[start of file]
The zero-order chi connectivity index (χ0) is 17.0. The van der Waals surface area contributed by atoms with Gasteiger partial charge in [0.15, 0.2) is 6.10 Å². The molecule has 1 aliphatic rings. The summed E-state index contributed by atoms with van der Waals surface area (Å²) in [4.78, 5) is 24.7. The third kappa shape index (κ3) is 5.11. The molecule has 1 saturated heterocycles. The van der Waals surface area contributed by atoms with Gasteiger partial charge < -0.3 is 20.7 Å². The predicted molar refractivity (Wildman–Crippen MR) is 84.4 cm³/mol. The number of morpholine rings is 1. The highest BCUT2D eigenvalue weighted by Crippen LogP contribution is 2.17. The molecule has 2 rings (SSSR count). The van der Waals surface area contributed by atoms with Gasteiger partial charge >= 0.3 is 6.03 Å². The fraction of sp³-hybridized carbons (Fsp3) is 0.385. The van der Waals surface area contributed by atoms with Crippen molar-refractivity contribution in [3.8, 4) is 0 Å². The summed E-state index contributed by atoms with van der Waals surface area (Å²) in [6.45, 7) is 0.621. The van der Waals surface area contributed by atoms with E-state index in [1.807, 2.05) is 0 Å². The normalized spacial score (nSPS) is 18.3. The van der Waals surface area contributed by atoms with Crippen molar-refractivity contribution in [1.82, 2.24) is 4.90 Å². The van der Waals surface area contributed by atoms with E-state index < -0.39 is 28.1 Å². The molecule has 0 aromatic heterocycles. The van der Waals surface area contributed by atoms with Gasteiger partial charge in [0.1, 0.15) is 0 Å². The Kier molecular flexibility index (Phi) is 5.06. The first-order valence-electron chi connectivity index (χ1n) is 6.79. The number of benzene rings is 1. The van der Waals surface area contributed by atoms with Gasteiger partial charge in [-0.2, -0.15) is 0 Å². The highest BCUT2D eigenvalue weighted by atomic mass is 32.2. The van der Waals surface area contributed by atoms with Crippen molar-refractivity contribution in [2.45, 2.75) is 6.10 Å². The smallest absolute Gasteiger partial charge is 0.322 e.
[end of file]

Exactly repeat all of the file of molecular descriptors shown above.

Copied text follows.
The zero-order chi connectivity index (χ0) is 17.0. The van der Waals surface area contributed by atoms with Gasteiger partial charge in [0.15, 0.2) is 6.10 Å². The molecule has 1 aliphatic rings. The summed E-state index contributed by atoms with van der Waals surface area (Å²) in [4.78, 5) is 24.7. The third kappa shape index (κ3) is 5.11. The molecule has 1 saturated heterocycles. The van der Waals surface area contributed by atoms with Gasteiger partial charge < -0.3 is 20.7 Å². The predicted molar refractivity (Wildman–Crippen MR) is 84.4 cm³/mol. The number of morpholine rings is 1. The highest BCUT2D eigenvalue weighted by Crippen LogP contribution is 2.17. The molecule has 2 rings (SSSR count). The van der Waals surface area contributed by atoms with Gasteiger partial charge >= 0.3 is 6.03 Å². The fraction of sp³-hybridized carbons (Fsp3) is 0.385. The van der Waals surface area contributed by atoms with Crippen molar-refractivity contribution in [3.8, 4) is 0 Å². The summed E-state index contributed by atoms with van der Waals surface area (Å²) in [6.45, 7) is 0.621. The van der Waals surface area contributed by atoms with E-state index in [1.807, 2.05) is 0 Å². The normalized spacial score (nSPS) is 18.3. The van der Waals surface area contributed by atoms with Crippen molar-refractivity contribution in [1.82, 2.24) is 4.90 Å². The van der Waals surface area contributed by atoms with E-state index < -0.39 is 28.1 Å². The molecule has 0 aromatic heterocycles. The van der Waals surface area contributed by atoms with Gasteiger partial charge in [0.1, 0.15) is 0 Å². The Kier molecular flexibility index (Phi) is 5.06. The first-order valence-electron chi connectivity index (χ1n) is 6.79. The number of benzene rings is 1. The van der Waals surface area contributed by atoms with Gasteiger partial charge in [-0.2, -0.15) is 0 Å². The highest BCUT2D eigenvalue weighted by atomic mass is 32.2. The van der Waals surface area contributed by atoms with Crippen molar-refractivity contribution in [2.45, 2.75) is 6.10 Å². The smallest absolute Gasteiger partial charge is 0.322 e.